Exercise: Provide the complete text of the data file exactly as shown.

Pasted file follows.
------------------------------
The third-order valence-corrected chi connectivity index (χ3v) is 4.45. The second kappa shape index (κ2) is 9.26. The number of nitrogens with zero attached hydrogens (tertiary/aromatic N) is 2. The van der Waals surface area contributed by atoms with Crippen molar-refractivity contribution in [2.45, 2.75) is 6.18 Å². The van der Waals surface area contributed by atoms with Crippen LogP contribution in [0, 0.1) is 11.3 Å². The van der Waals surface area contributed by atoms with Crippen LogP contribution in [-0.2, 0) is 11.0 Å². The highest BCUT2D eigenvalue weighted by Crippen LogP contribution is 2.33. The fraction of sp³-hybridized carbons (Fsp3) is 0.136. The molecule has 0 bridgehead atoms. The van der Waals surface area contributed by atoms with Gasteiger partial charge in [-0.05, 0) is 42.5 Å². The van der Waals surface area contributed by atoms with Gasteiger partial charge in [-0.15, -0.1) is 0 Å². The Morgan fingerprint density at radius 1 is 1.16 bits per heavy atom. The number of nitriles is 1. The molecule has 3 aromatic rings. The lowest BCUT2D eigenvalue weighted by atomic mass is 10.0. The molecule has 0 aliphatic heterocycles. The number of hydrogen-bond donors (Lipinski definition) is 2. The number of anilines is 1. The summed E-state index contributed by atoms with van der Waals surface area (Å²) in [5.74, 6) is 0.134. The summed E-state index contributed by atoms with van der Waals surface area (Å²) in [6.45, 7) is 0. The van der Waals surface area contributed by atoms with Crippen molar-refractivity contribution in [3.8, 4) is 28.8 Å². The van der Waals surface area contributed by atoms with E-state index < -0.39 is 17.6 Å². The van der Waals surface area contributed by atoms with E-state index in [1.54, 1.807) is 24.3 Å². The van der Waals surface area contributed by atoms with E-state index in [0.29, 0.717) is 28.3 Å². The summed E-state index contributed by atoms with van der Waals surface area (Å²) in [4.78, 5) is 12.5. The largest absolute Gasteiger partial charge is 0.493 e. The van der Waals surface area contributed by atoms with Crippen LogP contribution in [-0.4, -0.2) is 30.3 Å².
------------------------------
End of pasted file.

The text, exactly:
The third-order valence-corrected chi connectivity index (χ3v) is 4.45. The second kappa shape index (κ2) is 9.26. The number of nitrogens with zero attached hydrogens (tertiary/aromatic N) is 2. The van der Waals surface area contributed by atoms with Crippen molar-refractivity contribution in [2.45, 2.75) is 6.18 Å². The van der Waals surface area contributed by atoms with Crippen LogP contribution in [0, 0.1) is 11.3 Å². The van der Waals surface area contributed by atoms with Crippen LogP contribution in [-0.2, 0) is 11.0 Å². The highest BCUT2D eigenvalue weighted by Crippen LogP contribution is 2.33. The fraction of sp³-hybridized carbons (Fsp3) is 0.136. The molecule has 0 bridgehead atoms. The van der Waals surface area contributed by atoms with Gasteiger partial charge in [-0.05, 0) is 42.5 Å². The van der Waals surface area contributed by atoms with Gasteiger partial charge in [-0.15, -0.1) is 0 Å². The Morgan fingerprint density at radius 1 is 1.16 bits per heavy atom. The number of nitriles is 1. The molecule has 3 aromatic rings. The lowest BCUT2D eigenvalue weighted by atomic mass is 10.0. The molecule has 0 aliphatic heterocycles. The number of hydrogen-bond donors (Lipinski definition) is 2. The number of anilines is 1. The summed E-state index contributed by atoms with van der Waals surface area (Å²) in [5.74, 6) is 0.134. The summed E-state index contributed by atoms with van der Waals surface area (Å²) in [6.45, 7) is 0. The van der Waals surface area contributed by atoms with Crippen molar-refractivity contribution in [3.8, 4) is 28.8 Å². The van der Waals surface area contributed by atoms with E-state index < -0.39 is 17.6 Å². The van der Waals surface area contributed by atoms with E-state index in [1.54, 1.807) is 24.3 Å². The van der Waals surface area contributed by atoms with E-state index in [0.29, 0.717) is 28.3 Å². The summed E-state index contributed by atoms with van der Waals surface area (Å²) in [4.78, 5) is 12.5. The largest absolute Gasteiger partial charge is 0.493 e. The van der Waals surface area contributed by atoms with Crippen LogP contribution in [-0.4, -0.2) is 30.3 Å².